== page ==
These side effects are frightening, but proper care before, during, and after surgery can minimize the chance that your cat will experience any of these side effects. Before surgery, your veterinarian will perform bloodwork to assess your cat's kidney and liver function. Your veterinarian will assess these bloodwork results and analyze your cat's health and vital signs to make sure that they're healthy enough for the surgery.
During the surgery, your veterinarian will take and monitor your cat's temperature to ensure they don't get too cold. Other monitoring devices will track your cat's blood pressure, heart rate, respiratory rate, and oxygen rate so your veterinarian can immediately take steps to correct any problems that could arise before they have the chance to cause serious harm. Your veterinarian will place an IV catheter in your cat before surgery and will leave it in place throughout the procedure, which allows the veterinarian to quickly administer any medications your cat might need.
Veterinarians can also administer fluids through an IV catheter during the surgery, which can help to maintain a cat's blood pressure levels. By using the least amount of anesthesia needed to get the desired effect, the veterinarian can minimize the amount of anesthesia that a cat's body needs to process. Often, a veterinary technician will be assigned to monitor the cat constantly throughout the surgery. They will keep an eye on all of the machines and your cat's vital levels so that the surgical team can take immediate action to correct any potential issues.
Cat behavior after anesthesia
As the anesthesia wears off, your cat will probably be groggy and tired. Some cats can have opposite reactions, though, and you may notice that your cat is restless after anesthesia. If you notice that your cat is hyperactive after anesthesia, they should be carefully monitored and confined to a safe space to prevent them from hurting themselves.
As your cat recovers, they may have a harder time controlling their body temperature, so you may notice they appear to be cold. Some cats appear to be disoriented or uncoordinated. Most of these effects should have worn off by the time that you pick up your cat from the veterinarian.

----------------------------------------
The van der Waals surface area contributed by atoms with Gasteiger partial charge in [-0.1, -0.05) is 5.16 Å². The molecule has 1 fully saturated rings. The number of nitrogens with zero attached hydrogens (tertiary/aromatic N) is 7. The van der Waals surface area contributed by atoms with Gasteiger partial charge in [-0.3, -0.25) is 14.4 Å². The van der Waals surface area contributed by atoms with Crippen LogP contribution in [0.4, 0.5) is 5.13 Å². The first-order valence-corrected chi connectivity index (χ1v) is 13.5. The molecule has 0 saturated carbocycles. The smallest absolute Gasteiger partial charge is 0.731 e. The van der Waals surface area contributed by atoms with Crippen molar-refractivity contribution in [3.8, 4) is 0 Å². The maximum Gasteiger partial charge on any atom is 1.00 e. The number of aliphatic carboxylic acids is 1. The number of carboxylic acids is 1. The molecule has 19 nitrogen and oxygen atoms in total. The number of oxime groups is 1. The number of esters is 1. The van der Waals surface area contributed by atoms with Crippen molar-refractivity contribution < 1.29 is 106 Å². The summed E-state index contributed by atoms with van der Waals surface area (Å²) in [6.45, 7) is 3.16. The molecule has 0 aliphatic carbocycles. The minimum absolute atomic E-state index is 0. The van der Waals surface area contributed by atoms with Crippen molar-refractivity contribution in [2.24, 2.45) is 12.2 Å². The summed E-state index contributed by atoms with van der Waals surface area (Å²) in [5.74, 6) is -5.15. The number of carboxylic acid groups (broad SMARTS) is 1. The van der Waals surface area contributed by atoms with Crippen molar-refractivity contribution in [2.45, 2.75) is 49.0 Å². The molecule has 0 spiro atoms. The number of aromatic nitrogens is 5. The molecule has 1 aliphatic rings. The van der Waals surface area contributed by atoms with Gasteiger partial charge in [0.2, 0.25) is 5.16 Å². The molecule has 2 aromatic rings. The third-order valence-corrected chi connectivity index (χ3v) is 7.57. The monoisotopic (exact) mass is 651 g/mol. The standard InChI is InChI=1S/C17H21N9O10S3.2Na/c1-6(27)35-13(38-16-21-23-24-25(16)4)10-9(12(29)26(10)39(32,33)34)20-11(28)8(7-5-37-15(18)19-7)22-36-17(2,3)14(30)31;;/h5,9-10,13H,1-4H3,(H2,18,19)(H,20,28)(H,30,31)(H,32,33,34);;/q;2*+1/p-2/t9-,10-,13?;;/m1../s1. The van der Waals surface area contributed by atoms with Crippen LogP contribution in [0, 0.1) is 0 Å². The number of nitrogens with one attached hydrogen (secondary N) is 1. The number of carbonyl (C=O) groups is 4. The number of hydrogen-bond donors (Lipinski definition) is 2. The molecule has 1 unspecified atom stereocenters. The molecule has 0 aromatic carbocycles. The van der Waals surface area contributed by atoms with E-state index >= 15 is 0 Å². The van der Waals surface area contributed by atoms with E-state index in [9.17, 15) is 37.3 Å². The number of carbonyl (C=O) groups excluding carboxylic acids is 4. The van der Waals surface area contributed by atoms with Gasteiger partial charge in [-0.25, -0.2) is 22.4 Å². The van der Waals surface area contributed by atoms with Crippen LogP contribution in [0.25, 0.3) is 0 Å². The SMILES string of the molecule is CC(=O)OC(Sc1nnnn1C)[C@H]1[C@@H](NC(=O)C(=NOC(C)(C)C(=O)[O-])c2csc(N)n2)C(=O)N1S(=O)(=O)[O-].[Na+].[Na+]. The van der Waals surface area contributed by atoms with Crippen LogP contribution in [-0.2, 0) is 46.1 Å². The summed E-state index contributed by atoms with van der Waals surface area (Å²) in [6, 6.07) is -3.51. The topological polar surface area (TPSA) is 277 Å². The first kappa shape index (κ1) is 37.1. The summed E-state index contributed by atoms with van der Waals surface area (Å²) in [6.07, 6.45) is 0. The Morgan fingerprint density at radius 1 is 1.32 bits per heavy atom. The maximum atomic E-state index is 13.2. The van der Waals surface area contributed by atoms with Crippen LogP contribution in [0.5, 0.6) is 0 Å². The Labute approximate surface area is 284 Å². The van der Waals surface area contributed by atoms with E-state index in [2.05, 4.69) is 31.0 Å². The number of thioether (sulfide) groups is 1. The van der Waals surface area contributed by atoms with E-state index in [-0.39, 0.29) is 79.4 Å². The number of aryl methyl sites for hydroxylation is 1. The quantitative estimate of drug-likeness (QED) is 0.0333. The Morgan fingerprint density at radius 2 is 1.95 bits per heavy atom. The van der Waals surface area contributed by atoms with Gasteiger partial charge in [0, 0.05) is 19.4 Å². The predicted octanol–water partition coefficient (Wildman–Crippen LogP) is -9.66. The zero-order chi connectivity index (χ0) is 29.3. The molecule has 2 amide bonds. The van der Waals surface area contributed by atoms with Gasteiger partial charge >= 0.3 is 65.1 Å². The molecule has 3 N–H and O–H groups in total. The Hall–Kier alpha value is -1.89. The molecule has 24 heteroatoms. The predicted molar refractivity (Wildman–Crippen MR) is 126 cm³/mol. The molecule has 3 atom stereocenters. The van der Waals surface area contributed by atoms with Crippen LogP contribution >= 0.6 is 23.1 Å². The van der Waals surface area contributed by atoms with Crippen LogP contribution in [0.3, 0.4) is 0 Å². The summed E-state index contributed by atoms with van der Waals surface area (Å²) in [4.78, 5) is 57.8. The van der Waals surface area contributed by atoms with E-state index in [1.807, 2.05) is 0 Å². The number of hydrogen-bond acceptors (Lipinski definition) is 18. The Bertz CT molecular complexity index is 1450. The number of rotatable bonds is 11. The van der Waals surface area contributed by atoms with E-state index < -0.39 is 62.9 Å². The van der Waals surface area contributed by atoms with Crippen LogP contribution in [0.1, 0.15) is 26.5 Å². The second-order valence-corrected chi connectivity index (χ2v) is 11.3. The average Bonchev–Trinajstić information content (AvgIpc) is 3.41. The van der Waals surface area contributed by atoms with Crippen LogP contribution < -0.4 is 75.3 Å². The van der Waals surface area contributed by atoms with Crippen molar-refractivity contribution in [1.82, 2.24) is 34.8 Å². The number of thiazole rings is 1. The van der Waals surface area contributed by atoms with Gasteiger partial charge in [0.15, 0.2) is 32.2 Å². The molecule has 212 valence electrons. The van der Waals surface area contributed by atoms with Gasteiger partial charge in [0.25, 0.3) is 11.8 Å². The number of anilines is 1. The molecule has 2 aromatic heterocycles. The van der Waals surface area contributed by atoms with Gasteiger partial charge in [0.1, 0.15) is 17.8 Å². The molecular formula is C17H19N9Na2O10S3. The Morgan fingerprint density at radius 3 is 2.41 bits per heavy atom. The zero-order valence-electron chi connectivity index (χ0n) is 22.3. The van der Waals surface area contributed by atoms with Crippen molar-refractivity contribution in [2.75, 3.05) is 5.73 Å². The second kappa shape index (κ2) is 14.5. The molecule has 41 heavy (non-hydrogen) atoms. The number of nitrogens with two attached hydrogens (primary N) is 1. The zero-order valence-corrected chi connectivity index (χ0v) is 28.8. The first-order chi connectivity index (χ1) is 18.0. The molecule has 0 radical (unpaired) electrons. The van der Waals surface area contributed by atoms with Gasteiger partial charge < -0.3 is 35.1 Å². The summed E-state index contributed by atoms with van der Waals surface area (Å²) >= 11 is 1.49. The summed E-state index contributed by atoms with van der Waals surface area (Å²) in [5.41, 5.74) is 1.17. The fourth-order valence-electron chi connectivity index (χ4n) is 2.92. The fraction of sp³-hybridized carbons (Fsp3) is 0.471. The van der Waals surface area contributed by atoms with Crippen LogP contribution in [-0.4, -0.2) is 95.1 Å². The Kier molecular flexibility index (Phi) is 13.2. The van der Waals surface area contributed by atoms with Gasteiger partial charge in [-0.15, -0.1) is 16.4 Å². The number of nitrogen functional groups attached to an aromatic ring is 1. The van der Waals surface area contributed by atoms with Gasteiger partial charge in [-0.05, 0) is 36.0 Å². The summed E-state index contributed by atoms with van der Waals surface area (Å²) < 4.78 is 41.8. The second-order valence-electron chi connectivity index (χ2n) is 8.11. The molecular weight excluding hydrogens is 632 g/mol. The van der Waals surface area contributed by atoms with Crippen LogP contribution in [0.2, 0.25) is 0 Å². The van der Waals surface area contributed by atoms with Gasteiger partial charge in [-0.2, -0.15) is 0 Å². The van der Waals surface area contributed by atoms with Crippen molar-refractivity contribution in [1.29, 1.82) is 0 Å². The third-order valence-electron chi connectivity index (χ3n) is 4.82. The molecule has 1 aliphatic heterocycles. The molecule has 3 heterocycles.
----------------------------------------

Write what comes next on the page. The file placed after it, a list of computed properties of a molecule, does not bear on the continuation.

The types and severity of the side effects that you'll see will depend on the type of anesthesia used, the length of the procedure, and your cat's individual tolerance for the anesthesia.
Safe anesthesia recovery for cats
To help your cat recover safely from anesthesia, follow your veterinarian's directions to a T. Your veterinarian will probably keep your cat for at least a few hours after surgery to observe their recovery. When it's time for your cat to be discharged, your veterinarian or a veterinary technician will provide you with some discharge paperwork and directions on how to care for your cat at home.
In most cases, your veterinarian will recommend that you keep your cat confined to a single room as they recover. There should be no other pets or animals in the room since your cat will probably be groggy and slow to react. Leave the cat carrier door open and allow your cat to stay in the carrier as long as they wish.
Your veterinarian may allow you to give your cat a small meal that evening, but you will need to monitor for any vomiting after your cat eats. The exact care that your cat needs will depend on the surgery that they've had and their individual health issues, so be sure to follow the specific directions that your veterinarian provides. If you have any questions or concerns about your cat's recovery after surgery, contact your veterinarian immediately.
The bottom line
If your cat needs surgery, dental work, or a procedure like an MRI, your veterinarian may need to anesthetize them so that they don't feel pain and can stay still during the process. Anesthesia reactions vary in both their type and severity. A reaction can be as minor as local site swelling or as serious as anaphylactic shock and death. These reactions are rare, and your veterinarian can take steps to reduce the chance of your cat having a reaction.